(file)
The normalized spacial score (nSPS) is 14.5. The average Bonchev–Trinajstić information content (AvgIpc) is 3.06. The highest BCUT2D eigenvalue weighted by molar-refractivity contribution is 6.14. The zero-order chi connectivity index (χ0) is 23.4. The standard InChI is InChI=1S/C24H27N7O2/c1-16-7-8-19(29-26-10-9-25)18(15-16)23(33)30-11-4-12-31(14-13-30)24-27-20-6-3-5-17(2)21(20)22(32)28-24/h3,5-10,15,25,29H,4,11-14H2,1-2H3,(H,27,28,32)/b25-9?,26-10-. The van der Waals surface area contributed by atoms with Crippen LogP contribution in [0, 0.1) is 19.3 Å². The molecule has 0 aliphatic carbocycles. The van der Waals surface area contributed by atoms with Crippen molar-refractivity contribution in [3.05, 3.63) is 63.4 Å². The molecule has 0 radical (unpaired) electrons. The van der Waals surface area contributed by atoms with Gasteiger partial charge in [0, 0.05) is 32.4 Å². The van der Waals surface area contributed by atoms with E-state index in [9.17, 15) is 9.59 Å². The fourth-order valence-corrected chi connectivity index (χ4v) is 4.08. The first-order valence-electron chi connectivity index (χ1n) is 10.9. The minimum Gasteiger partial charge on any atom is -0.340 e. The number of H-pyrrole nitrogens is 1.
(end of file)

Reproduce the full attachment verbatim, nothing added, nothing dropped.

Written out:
The normalized spacial score (nSPS) is 14.5. The average Bonchev–Trinajstić information content (AvgIpc) is 3.06. The highest BCUT2D eigenvalue weighted by molar-refractivity contribution is 6.14. The zero-order chi connectivity index (χ0) is 23.4. The standard InChI is InChI=1S/C24H27N7O2/c1-16-7-8-19(29-26-10-9-25)18(15-16)23(33)30-11-4-12-31(14-13-30)24-27-20-6-3-5-17(2)21(20)22(32)28-24/h3,5-10,15,25,29H,4,11-14H2,1-2H3,(H,27,28,32)/b25-9?,26-10-. The van der Waals surface area contributed by atoms with Crippen LogP contribution in [0, 0.1) is 19.3 Å². The molecule has 0 aliphatic carbocycles. The van der Waals surface area contributed by atoms with Crippen molar-refractivity contribution in [3.05, 3.63) is 63.4 Å². The molecule has 0 radical (unpaired) electrons. The van der Waals surface area contributed by atoms with Gasteiger partial charge in [0, 0.05) is 32.4 Å². The van der Waals surface area contributed by atoms with E-state index in [9.17, 15) is 9.59 Å². The fourth-order valence-corrected chi connectivity index (χ4v) is 4.08. The first-order valence-electron chi connectivity index (χ1n) is 10.9. The minimum Gasteiger partial charge on any atom is -0.340 e. The number of H-pyrrole nitrogens is 1.